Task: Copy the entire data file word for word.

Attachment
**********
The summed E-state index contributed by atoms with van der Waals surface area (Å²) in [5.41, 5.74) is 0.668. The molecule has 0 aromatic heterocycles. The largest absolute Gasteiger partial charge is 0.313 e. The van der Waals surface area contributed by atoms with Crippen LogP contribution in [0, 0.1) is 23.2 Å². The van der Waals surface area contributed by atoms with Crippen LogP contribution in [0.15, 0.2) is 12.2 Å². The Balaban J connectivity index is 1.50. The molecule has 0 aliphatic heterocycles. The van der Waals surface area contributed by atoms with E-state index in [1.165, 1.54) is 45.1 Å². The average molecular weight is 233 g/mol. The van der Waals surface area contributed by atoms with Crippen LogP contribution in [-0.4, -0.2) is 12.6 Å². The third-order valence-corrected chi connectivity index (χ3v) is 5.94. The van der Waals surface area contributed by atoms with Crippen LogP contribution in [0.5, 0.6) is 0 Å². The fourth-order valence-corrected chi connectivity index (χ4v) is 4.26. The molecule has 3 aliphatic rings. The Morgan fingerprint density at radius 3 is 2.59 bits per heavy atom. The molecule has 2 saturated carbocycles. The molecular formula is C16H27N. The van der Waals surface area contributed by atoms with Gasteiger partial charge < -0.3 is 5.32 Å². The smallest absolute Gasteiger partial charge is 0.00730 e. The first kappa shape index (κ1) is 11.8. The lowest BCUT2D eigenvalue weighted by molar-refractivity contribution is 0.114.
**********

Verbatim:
The summed E-state index contributed by atoms with van der Waals surface area (Å²) in [5.41, 5.74) is 0.668. The molecule has 0 aromatic heterocycles. The largest absolute Gasteiger partial charge is 0.313 e. The van der Waals surface area contributed by atoms with Crippen LogP contribution in [0, 0.1) is 23.2 Å². The van der Waals surface area contributed by atoms with Crippen LogP contribution in [0.15, 0.2) is 12.2 Å². The Balaban J connectivity index is 1.50. The molecule has 0 aliphatic heterocycles. The van der Waals surface area contributed by atoms with E-state index in [1.165, 1.54) is 45.1 Å². The average molecular weight is 233 g/mol. The van der Waals surface area contributed by atoms with Crippen LogP contribution in [-0.4, -0.2) is 12.6 Å². The third-order valence-corrected chi connectivity index (χ3v) is 5.94. The van der Waals surface area contributed by atoms with Crippen LogP contribution in [0.5, 0.6) is 0 Å². The fourth-order valence-corrected chi connectivity index (χ4v) is 4.26. The molecule has 3 aliphatic rings. The Morgan fingerprint density at radius 3 is 2.59 bits per heavy atom. The molecule has 2 saturated carbocycles. The molecular formula is C16H27N. The van der Waals surface area contributed by atoms with Gasteiger partial charge < -0.3 is 5.32 Å². The smallest absolute Gasteiger partial charge is 0.00730 e. The first kappa shape index (κ1) is 11.8. The lowest BCUT2D eigenvalue weighted by molar-refractivity contribution is 0.114.